Good morning everyone, and I would like to start by saying how delighted I am to be here in Cardiff on St David’s Day for this important event. It is a pleasure to be here to celebrate the best of Welsh business and to recognise the role of business in developing the Welsh economy. Thank you to ACCA Wales for hosting us.
I speak as the CEO of TheCityUK, the practitioner body that represents the UK-based financial and related professional services industry. Our role is to champion the industry at home and abroad. We work to ensure that the UK remains globally competitive as a place for firms in our industry to locate and grow. A particular focus for us has been how to ensure that the UK continues to be an attractive place to invest, and we have been heavily involved in outlining proposals for EU reform, and in making the case that the UK will be better off in a reformed EU.
Today I would like to talk about the vital contribution that financial and related professional services make to the economy in the UK, and particularly about the role that they play here in Wales. I would also like to touch on the challenges and opportunities, as I see them, that our industry is facing, and suggest how we might ensure its future prosperity for the good of the UK as a whole, and Wales in particular.
I speak at a time when the British people are about to face a once in a generation opportunity to have their say on the UK’s future place in the EU. On the 23 June, we have to decide whether we want the UK to remain in a reformed EU, or whether we want to leave. Today I will make the case that the UK’s membership of the EU is of strategic importance to the financial and related professional services industry, and that continuing membership is thus important for all of our financial futures.
Financial and related professional services as a national asset, driving growth
Across the UK, financial and related professional services play a pivotal role in creating a strong economy. They are of significant benefit not just to London and the South East, but to local economies throughout the UK, very much including the Welsh economy. The industry provides payments systems, enables savings and investment, provides protection from risks, and ensures that the appropriate legal and accounting standards are in place for businesses to function.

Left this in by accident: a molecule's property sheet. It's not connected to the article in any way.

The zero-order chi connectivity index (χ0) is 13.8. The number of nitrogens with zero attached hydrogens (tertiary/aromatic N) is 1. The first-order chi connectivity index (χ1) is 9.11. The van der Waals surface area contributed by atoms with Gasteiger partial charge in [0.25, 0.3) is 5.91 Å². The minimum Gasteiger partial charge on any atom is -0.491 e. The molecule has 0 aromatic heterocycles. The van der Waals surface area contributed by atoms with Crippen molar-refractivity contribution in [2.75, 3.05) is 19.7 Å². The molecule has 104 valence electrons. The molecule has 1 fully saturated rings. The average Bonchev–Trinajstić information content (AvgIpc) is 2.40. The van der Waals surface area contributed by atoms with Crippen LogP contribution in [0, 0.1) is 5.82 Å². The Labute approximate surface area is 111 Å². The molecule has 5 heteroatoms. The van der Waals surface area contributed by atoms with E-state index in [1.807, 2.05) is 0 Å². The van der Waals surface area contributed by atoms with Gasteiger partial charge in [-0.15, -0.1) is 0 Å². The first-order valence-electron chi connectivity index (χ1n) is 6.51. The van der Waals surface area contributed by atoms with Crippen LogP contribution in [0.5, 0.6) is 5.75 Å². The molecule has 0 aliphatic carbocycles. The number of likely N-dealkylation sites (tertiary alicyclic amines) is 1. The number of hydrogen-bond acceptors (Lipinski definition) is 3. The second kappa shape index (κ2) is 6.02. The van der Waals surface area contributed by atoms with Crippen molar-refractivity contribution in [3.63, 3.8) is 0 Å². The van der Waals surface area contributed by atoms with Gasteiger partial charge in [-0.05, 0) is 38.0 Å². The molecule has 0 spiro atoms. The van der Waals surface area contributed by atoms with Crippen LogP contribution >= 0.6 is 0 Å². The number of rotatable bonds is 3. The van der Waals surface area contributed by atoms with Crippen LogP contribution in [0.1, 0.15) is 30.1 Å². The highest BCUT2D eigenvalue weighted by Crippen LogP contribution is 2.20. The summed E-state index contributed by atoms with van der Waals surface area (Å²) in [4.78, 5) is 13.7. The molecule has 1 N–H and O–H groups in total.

As well as providing support functions that underpin all other sectors, financial and related professional services are a major contributor to growth and employment in their own right. Around 2.2 million people are employed by the industry across the UK, representing more than 7% of the working population.
It is a common misconception that most jobs in our industry are based in London. In fact two thirds of people employed by the industry work outside London in centres including, in strict alphabetical order, Birmingham, Bristol, Cardiff, Edinburgh, Glasgow, Leeds and Manchester.
In 2014, the industry contributed £190 billion to the UK economy – accounting for 11.8% of GVA. And the average economic output per worker in financial and related professional services is £87,000 per year, compared to the £52,000 UK average for other sectors. And no region has GVA per worker below £62,000, indicating that high value jobs are spread by the industry throughout the UK.
In terms of future growth, it is important to appreciate that it is unrealistic to expect capital intensive sectors to be a major source of employment. Financial and related professional services, on the other hand, present a major source of skills based and well remunerated employment.
As a result, UK financial services contributed around £66 billion in tax revenue in 2014/15, accounting for 11% of total UK tax receipts. Around 40% of that, getting on to £26 billion, comes from internationally mobile firms which have chosen to base their European operations here in the UK. Indeed, strong foreign companies have invested over £100bn into UK financial companies since the start of 2007, more than in any other sector.
Strong regional centres increase the UK’s global appeal by widening the talent pool and offering growth opportunities for financial and related professional services firms outside London.
So if we want to remain attractive to international investors, we need the industry to be successful not just in London but right across the UK: we need centres such as Cardiff to thrive. And financial and related professional services in Cardiff – and in Wales more broadly – are already thriving.
Financial and related professional services as a success story for Wales
Our industry employs 54,300 people in Wales, and contributes 7.4% of regional GVA. Wales has a growing reputation for providing high quality professional services and support functions, with particular expertise in insurance, technology support, taxation and legal services.
South Wales plays a particularly important role, with financial centres in Cardiff, Swansea and Newport. Between them, these three cities account for over half of the total employment in the sector, with over 22,000 employed in Cardiff alone.
But the financial sector is about more than just South Wales. Jobs are spread across the nation as companies access local talent pools from Aberystwyth to Holyhead, Bangor to Wrexham.
Banks, insurers and lawyers serve towns across Wales via local branches and regional centres, while remaining competitive because of their links with the central hub in the capital.